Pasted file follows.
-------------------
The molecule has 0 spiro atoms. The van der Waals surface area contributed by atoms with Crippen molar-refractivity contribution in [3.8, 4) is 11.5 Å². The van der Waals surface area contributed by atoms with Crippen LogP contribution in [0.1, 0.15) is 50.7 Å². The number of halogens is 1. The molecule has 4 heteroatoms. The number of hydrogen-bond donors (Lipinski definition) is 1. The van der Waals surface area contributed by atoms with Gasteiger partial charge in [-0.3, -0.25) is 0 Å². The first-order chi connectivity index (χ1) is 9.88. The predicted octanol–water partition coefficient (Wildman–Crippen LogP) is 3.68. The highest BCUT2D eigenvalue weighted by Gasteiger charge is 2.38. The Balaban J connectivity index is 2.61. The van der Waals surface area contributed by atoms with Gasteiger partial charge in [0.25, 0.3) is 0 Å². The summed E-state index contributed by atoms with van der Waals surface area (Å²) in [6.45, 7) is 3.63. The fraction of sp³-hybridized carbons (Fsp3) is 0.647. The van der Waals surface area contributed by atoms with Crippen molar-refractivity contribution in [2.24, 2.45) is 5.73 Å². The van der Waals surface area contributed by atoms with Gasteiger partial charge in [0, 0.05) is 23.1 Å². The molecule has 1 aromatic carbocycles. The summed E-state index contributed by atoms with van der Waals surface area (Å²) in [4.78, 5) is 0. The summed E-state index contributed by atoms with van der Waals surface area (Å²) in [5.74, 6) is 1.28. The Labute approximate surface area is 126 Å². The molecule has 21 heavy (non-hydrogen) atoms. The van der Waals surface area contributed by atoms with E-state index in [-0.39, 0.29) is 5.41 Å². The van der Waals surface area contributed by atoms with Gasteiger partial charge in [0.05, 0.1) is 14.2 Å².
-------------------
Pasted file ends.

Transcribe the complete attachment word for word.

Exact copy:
The molecule has 0 spiro atoms. The van der Waals surface area contributed by atoms with Crippen molar-refractivity contribution in [3.8, 4) is 11.5 Å². The van der Waals surface area contributed by atoms with Crippen LogP contribution in [0.1, 0.15) is 50.7 Å². The number of halogens is 1. The molecule has 4 heteroatoms. The number of hydrogen-bond donors (Lipinski definition) is 1. The van der Waals surface area contributed by atoms with Gasteiger partial charge in [-0.3, -0.25) is 0 Å². The first-order chi connectivity index (χ1) is 9.88. The predicted octanol–water partition coefficient (Wildman–Crippen LogP) is 3.68. The highest BCUT2D eigenvalue weighted by Gasteiger charge is 2.38. The Balaban J connectivity index is 2.61. The van der Waals surface area contributed by atoms with Gasteiger partial charge in [0.25, 0.3) is 0 Å². The summed E-state index contributed by atoms with van der Waals surface area (Å²) in [6.45, 7) is 3.63. The fraction of sp³-hybridized carbons (Fsp3) is 0.647. The van der Waals surface area contributed by atoms with Crippen molar-refractivity contribution in [2.24, 2.45) is 5.73 Å². The van der Waals surface area contributed by atoms with Gasteiger partial charge in [0, 0.05) is 23.1 Å². The molecule has 1 aromatic carbocycles. The summed E-state index contributed by atoms with van der Waals surface area (Å²) in [4.78, 5) is 0. The summed E-state index contributed by atoms with van der Waals surface area (Å²) in [5.74, 6) is 1.28. The Labute approximate surface area is 126 Å². The molecule has 21 heavy (non-hydrogen) atoms. The van der Waals surface area contributed by atoms with E-state index in [-0.39, 0.29) is 5.41 Å². The van der Waals surface area contributed by atoms with Gasteiger partial charge in [0.05, 0.1) is 14.2 Å².